Washington DC Foreign Corrupt Practices Act Lawyer
Stewart and Stewart
Foreign Corrupt Practices Act (FCPA)
The U.S. Foreign Corrupt Practices Act (FCPA) prohibits payments of any kind to foreign “officials” with the aim of securing or retaining business. U.S. directors, officers, and managers must exercise great care when dealing with foreign governments as well as when contracting with foreign consultants, representatives, or joint venture partners for any work that might involve external interfaces on their behalf because the FCPA strictly prohibits a wide range of exchanges and gifts. Moreover, the FCPA explicitly provides that U.S. persons and companies can be held liable for the acts of their representatives if they have reason to know that the representatives are making bribes on their behalf or even offering support, assistance, or other potential gifts to foreign officials or their families. U.S. persons and companies should perform due diligence on their representatives before entering into contracts and relationships that could result in improper offers to foreign officials.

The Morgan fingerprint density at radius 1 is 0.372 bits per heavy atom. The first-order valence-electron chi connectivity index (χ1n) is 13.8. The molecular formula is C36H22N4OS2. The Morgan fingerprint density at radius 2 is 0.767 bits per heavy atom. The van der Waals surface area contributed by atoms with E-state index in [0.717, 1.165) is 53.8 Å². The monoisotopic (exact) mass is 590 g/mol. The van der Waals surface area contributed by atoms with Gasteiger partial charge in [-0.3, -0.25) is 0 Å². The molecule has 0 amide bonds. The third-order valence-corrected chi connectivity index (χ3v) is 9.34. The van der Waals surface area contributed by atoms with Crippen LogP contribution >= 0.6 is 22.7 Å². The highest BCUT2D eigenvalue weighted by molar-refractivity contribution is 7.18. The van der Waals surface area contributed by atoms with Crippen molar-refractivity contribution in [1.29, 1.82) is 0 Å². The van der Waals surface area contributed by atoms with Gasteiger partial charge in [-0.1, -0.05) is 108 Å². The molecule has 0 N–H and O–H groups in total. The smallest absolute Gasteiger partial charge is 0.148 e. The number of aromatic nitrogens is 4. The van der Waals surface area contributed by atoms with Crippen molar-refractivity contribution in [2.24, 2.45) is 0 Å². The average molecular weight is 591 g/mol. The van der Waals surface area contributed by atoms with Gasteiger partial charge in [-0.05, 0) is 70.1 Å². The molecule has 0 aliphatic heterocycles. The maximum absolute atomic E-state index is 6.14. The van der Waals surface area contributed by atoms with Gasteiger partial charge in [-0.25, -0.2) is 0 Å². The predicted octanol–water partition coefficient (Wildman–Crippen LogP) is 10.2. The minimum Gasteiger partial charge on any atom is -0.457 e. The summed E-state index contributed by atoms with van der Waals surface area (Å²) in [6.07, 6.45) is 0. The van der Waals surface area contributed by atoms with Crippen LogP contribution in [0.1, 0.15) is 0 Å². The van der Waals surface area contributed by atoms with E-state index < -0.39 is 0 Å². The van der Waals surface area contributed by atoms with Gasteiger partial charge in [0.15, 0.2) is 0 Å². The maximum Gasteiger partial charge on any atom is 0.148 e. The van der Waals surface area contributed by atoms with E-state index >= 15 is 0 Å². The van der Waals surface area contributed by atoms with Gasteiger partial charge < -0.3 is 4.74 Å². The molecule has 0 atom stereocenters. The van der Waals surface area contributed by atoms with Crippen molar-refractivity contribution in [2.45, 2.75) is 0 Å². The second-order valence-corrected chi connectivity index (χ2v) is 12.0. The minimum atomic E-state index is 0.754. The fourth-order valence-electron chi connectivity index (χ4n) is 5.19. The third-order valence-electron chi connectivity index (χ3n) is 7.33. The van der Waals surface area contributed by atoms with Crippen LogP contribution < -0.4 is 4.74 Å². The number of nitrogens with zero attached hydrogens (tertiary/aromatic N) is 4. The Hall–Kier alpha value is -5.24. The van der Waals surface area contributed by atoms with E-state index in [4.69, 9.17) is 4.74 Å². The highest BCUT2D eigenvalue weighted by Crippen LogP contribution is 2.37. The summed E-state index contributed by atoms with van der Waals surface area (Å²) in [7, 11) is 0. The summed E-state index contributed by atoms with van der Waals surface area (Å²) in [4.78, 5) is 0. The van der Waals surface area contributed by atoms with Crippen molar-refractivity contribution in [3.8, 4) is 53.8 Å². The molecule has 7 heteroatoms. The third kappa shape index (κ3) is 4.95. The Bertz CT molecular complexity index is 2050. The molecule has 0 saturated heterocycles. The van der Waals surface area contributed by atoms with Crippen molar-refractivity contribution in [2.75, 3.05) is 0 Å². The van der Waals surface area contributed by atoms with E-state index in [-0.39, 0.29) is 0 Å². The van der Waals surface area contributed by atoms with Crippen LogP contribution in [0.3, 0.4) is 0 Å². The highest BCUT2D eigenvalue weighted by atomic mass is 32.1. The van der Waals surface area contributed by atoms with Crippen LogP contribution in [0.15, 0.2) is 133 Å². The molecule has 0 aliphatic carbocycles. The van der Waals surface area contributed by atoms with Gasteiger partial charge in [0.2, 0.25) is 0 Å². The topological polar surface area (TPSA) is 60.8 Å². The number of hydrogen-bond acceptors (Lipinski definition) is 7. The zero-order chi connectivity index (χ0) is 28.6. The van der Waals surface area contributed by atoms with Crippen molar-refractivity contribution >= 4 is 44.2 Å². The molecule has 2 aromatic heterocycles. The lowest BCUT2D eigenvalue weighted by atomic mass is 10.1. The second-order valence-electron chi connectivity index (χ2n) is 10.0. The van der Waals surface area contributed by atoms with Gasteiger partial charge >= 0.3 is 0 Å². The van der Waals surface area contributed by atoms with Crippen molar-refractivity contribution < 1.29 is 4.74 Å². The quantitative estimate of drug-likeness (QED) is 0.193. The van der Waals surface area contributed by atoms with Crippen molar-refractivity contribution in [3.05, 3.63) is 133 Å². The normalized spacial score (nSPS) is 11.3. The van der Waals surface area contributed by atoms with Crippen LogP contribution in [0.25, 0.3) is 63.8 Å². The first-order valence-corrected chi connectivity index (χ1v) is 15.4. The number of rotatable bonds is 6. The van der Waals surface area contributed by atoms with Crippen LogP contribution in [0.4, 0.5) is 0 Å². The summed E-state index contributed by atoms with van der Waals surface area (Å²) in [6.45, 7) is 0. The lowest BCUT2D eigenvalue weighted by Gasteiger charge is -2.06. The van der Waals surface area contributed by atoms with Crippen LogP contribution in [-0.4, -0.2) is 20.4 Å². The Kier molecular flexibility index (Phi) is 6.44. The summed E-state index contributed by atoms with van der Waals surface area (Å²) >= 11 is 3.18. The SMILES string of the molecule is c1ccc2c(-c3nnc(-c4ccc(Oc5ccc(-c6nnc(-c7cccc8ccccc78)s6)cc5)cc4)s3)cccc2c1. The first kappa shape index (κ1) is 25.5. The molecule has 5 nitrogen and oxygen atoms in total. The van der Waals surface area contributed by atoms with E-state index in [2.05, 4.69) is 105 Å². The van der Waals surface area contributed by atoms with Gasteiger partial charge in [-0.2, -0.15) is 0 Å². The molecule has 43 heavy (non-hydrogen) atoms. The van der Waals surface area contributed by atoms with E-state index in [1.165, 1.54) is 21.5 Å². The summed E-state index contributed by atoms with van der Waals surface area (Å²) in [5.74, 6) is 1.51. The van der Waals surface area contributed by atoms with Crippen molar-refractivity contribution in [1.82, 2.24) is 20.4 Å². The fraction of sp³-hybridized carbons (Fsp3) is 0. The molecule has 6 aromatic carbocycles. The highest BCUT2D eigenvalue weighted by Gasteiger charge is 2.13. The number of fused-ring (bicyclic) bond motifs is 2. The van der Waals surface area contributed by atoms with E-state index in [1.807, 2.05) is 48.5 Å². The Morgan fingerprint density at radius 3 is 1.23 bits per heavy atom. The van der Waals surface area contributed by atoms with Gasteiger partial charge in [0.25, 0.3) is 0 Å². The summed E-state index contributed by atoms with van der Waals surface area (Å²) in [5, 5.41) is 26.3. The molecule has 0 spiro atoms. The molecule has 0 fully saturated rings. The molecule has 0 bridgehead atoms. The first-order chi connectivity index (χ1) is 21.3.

The FCPA also imposes certain information keeping requirements on securities issuers as part of the mandate to maintain accurate books and records and have a system of internal controls.
Penalties can be very severe for violations of the FCPA — criminal violations can result in companies facing fines up to $2 million per violation and individuals facing fines up to $100,000 and up to five years in prison. Additionally, under the Alternative Fines Act, these fines may be actually much higher — up to twice the benefit that the payor sought to obtain by making the corrupt payment. The SEC can also bring civil enforcement actions against issuers and their officers, directors, employees, stockholders, and agents for violations of the anti-bribery or accounting provisions of the FCPA.
Stewart and Stewart lawyers advise companies, organizations, and individuals regarding the complex rules and requirements under the FCPA and assist clients with:
- Risk assessments
- Conducting internal investigations into potential FCPA violations
- Voluntary disclosures of violations
- Responding to FCPA enforcement investigations by the U.S. Department of Justice (DOJ) and Securities and Exchange Commission (SEC)
- Developing and implementing compliance programs, policies, and procedures to minimize risks of violations
- Compliance training
- Due diligence reviews of foreign representatives and in anticipation of mergers and acquisitions
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